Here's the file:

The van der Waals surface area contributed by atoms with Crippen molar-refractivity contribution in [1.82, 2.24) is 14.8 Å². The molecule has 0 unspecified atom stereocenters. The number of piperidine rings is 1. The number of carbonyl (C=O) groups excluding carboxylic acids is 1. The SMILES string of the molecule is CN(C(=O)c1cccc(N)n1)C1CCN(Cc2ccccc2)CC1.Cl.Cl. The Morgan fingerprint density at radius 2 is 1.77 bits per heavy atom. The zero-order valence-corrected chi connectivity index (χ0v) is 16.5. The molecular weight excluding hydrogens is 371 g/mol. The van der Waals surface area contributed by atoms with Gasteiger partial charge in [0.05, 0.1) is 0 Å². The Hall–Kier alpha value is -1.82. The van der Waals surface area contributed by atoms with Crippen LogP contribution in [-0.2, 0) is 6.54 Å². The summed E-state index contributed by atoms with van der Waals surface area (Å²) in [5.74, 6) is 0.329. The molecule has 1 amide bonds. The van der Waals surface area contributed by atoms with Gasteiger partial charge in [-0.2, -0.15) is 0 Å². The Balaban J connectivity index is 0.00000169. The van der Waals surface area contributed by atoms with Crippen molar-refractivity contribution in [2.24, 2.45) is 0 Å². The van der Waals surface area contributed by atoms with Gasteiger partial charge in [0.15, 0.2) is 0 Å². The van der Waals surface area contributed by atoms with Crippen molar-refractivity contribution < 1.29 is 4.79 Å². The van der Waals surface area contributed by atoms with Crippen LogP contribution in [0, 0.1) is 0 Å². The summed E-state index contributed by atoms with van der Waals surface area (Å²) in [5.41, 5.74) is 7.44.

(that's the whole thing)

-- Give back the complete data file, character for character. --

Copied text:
The van der Waals surface area contributed by atoms with Crippen molar-refractivity contribution in [1.82, 2.24) is 14.8 Å². The molecule has 0 unspecified atom stereocenters. The number of piperidine rings is 1. The number of carbonyl (C=O) groups excluding carboxylic acids is 1. The SMILES string of the molecule is CN(C(=O)c1cccc(N)n1)C1CCN(Cc2ccccc2)CC1.Cl.Cl. The Morgan fingerprint density at radius 2 is 1.77 bits per heavy atom. The zero-order valence-corrected chi connectivity index (χ0v) is 16.5. The molecular weight excluding hydrogens is 371 g/mol. The van der Waals surface area contributed by atoms with Gasteiger partial charge in [0.05, 0.1) is 0 Å². The Hall–Kier alpha value is -1.82. The van der Waals surface area contributed by atoms with Crippen LogP contribution in [-0.2, 0) is 6.54 Å². The summed E-state index contributed by atoms with van der Waals surface area (Å²) in [5.74, 6) is 0.329. The molecule has 1 amide bonds. The van der Waals surface area contributed by atoms with Gasteiger partial charge in [-0.2, -0.15) is 0 Å². The Balaban J connectivity index is 0.00000169. The van der Waals surface area contributed by atoms with Crippen molar-refractivity contribution in [2.24, 2.45) is 0 Å². The van der Waals surface area contributed by atoms with Gasteiger partial charge in [0.15, 0.2) is 0 Å². The van der Waals surface area contributed by atoms with Crippen molar-refractivity contribution < 1.29 is 4.79 Å². The van der Waals surface area contributed by atoms with Crippen LogP contribution in [0, 0.1) is 0 Å². The summed E-state index contributed by atoms with van der Waals surface area (Å²) in [5.41, 5.74) is 7.44.